As weight loss in women diagnosed with PCOS has been shown to improve blood sugar levels, exercise and healthy weight management strategies can also be keystones of care. Vasheghani-Farahani et al report on a home-based exercise program with positive outcomes in health for women with PCOS. The women in this study were ages 15-40, with 16 patients in the exercise group and 14 in the control group. Blood pressure, waist to hip ratio, BMI, blood tests for insulin factors, sex hormones, and markers of inflammation made up outcomes measures at baseline and again at 12 weeks following intervention. The active group completed aerobic and strengthening exercises and were found to have an improved waist to hip ratio as well as reductions in cardiovascular risk profiles.

The exercise instructed as home program is as follows: 30 minute walk at least 5 days per week at medium intensity (64%-76% max heart rate), strengthening exercises of biceps curl, wall push up, chair push up, single arm row, seated lower leg lift, seated straight leg lift, stair step and chair squat 10 times each. The participants were instructed to increase the exercise bouts per day from 1 to 3 by the end of the study. Participants were guided through the exercises at the beginning of the study, and exercise logs as well as phone calls were used to track progress, answer questions.

This study is an encouraging example of simple yet effective strategies to guide women diagnosed with PCOS. Although there are other equally valuable aspects of care that a pelvic health therapist can be involved in for women managing this challenging disease, the research presented reminds us that basic information on healthy sexual practices and provider follow-up, strengthening and aerobic exercise can have meaningful impact on quality of life. If you are interested in learning more about PCOS and other endocrine conditions, and ways to help manage pelvic pain, adhesions, and other symptoms, join us in Pelvic Floor Series Capstone: Advanced Topics in Pelvic Rehab, available twice more in 2017.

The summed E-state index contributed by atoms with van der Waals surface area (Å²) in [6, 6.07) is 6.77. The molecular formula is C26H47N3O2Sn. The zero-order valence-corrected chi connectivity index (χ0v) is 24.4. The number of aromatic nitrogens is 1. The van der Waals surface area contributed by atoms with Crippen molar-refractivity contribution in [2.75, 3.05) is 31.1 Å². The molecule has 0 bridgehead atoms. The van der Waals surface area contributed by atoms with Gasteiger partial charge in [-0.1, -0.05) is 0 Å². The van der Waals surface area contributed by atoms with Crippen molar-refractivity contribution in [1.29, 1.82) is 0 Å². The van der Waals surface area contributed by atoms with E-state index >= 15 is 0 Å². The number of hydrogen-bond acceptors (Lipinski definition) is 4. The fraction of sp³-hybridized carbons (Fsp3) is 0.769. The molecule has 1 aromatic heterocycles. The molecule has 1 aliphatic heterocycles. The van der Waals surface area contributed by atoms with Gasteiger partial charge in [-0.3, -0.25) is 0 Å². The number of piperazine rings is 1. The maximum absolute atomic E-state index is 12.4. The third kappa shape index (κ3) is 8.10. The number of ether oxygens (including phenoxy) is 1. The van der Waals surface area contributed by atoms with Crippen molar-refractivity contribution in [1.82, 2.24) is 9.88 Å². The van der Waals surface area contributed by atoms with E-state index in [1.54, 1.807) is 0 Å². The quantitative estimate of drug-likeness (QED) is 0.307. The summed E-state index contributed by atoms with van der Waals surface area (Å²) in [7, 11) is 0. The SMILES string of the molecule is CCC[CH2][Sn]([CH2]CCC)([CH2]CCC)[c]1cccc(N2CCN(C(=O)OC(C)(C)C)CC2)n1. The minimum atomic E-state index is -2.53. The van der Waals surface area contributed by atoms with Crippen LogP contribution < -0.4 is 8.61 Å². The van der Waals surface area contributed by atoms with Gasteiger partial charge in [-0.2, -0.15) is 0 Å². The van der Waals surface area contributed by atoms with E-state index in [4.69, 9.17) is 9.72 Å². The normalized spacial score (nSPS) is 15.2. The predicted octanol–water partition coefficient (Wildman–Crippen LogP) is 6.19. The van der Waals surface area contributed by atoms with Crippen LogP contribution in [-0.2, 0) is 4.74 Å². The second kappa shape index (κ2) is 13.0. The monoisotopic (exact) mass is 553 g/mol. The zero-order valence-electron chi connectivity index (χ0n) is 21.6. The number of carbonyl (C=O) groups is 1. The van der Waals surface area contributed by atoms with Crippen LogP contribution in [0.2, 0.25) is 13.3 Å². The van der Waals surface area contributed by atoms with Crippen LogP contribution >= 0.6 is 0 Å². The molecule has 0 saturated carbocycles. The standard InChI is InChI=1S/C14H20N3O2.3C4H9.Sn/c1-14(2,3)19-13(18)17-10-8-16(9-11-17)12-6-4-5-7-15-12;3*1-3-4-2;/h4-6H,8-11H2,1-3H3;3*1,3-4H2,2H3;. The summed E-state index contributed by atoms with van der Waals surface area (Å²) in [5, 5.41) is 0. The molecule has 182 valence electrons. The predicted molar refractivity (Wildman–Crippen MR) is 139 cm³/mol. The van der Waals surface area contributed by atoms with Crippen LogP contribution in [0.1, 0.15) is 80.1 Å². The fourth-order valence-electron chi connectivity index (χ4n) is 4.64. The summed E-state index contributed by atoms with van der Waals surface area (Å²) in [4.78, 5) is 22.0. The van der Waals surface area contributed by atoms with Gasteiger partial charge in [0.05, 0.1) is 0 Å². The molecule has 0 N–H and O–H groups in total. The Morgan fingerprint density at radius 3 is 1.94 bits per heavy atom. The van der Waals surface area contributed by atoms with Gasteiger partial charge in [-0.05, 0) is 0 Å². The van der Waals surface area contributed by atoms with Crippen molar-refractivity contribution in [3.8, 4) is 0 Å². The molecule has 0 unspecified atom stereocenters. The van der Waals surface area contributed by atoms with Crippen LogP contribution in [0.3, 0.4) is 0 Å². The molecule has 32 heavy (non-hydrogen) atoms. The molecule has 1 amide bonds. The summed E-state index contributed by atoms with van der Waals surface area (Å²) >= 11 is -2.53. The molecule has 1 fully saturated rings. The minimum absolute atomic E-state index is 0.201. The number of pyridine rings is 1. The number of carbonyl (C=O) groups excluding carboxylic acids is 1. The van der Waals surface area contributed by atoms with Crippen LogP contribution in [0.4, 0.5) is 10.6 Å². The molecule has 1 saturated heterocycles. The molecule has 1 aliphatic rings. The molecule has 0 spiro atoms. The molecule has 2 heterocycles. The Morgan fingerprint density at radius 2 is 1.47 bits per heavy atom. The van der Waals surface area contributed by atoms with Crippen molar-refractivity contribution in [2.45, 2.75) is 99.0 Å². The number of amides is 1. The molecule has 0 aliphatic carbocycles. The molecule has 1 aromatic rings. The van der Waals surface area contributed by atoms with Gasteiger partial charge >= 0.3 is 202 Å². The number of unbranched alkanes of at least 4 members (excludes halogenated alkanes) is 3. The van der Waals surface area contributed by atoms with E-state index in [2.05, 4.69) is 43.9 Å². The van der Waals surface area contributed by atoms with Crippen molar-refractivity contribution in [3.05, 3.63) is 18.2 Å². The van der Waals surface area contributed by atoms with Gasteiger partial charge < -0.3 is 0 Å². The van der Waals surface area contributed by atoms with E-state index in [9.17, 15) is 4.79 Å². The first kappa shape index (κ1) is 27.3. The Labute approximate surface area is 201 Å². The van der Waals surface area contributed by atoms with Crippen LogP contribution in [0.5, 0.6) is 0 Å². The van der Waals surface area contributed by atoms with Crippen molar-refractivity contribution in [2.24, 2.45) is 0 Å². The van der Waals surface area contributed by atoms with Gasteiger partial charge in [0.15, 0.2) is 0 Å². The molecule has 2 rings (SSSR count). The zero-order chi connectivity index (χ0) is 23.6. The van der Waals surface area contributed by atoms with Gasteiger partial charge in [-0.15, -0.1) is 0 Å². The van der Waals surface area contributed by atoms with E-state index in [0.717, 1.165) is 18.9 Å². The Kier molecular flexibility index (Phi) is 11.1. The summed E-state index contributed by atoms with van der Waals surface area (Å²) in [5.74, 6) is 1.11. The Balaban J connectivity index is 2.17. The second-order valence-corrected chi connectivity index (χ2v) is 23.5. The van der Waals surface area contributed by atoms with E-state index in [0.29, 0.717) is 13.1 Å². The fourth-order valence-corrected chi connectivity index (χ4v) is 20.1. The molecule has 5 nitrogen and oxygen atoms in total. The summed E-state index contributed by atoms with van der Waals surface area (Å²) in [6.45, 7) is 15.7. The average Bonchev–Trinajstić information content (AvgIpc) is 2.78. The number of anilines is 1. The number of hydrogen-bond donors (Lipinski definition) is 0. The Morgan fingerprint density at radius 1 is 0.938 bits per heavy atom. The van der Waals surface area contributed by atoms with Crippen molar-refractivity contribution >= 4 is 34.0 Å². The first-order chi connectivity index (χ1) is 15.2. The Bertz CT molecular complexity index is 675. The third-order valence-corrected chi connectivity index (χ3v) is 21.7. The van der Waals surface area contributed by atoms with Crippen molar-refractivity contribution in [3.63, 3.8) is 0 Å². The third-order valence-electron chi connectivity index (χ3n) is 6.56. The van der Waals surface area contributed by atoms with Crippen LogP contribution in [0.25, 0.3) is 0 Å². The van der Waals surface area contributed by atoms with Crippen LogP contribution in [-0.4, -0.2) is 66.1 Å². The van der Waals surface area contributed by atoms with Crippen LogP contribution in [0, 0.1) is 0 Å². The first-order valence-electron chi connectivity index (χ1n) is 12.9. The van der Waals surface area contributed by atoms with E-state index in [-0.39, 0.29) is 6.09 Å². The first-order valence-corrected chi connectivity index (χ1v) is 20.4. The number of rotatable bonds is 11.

Malcolm, S., Tuchman, L., Cheng, Y. I., Wang, J., & Gomez-Lobo, V. (2017). Differences in Reproductive Health Issues in Adolescent Females With Polycystic Ovarian Syndrome Compared to Controls. Journal of Pediatric and Adolescent Gynecology, 30(2), 330-331.
Okamura, Y., Saito, F., Takaishi, K., Motohara, T., Honda, R., Ohba, T., & Katabuchi, H. (2017). Polycystic ovary syndrome: early diagnosis and intervention are necessary for fertility preservation in young women with endometrial cancer under 35 years of age. Reproductive Medicine and Biology, 16(1), 67-71.
Vasheghani-Farahani, F., Khosravi, S., Yekta, A. H. A., Rostami, M., & Mansournia, M. A. (2017). The Effect of Home based Exercise on Treatment of Women with Poly Cystic Ovary Syndrome; a single-Blind Randomized Controlled Trial. Novelty in Biomedicine, 5(1), 8-15.

Continue reading

Post-Prostatectomy: Calling Attention to Erectile Dysfunction

At a hair salon, I once saw a plaque that declared, “I’m a beautician, not a magician.” This crossed my mind while reading research on radical prostatectomy, as knowing the baseline penile function of men before surgery seemed challenging. Restoring something that may have been subpar prior to surgery can be a daunting task, and it can cause discrepancies in results of clinical trials. Despite this, two recent studies reviewed the current and future penile rehabilitation approaches post-radical prostatectomy.

Bratu et al.2017 published a review referring to post-radical prostatectomy (RP) erectile dysfunction (ED) as a challenge for patients as well as physicians. They emphasized the use of the International Index of Erectile Function (IIEF) Questionnaire to establish a man’s baseline erectile function, which can be affected by factors such as age, diabetes, alcohol use, smoking habits, heart and kidney diseases, and neurological disorders. The higher the IIEF score preoperatively, the higher the probability of recovering erectile function post-surgery. The experience of the surgeon and the technique used were also factors involved in ED. Radical prostatectomy is a trauma to the pelvis that negatively affects oxygenation of the corpora cavernosum, resulting in apoptosis and fibrotic changes in the tissue, leading to ED. Minimally invasive surgery allows a significantly lower rate of post-RP ED with robot assisted radical prostatectomy (RARP) versus open surgery. The cavernous neurovascular bundles get hypoxic and ischemic regardless of the technique used; therefore, the authors emphasized early post-op penile rehabilitation to prevent fibrosis of smooth muscle and to improve cavernous oxygenation for the potential return of satisfactory sexual function within 12-24 months.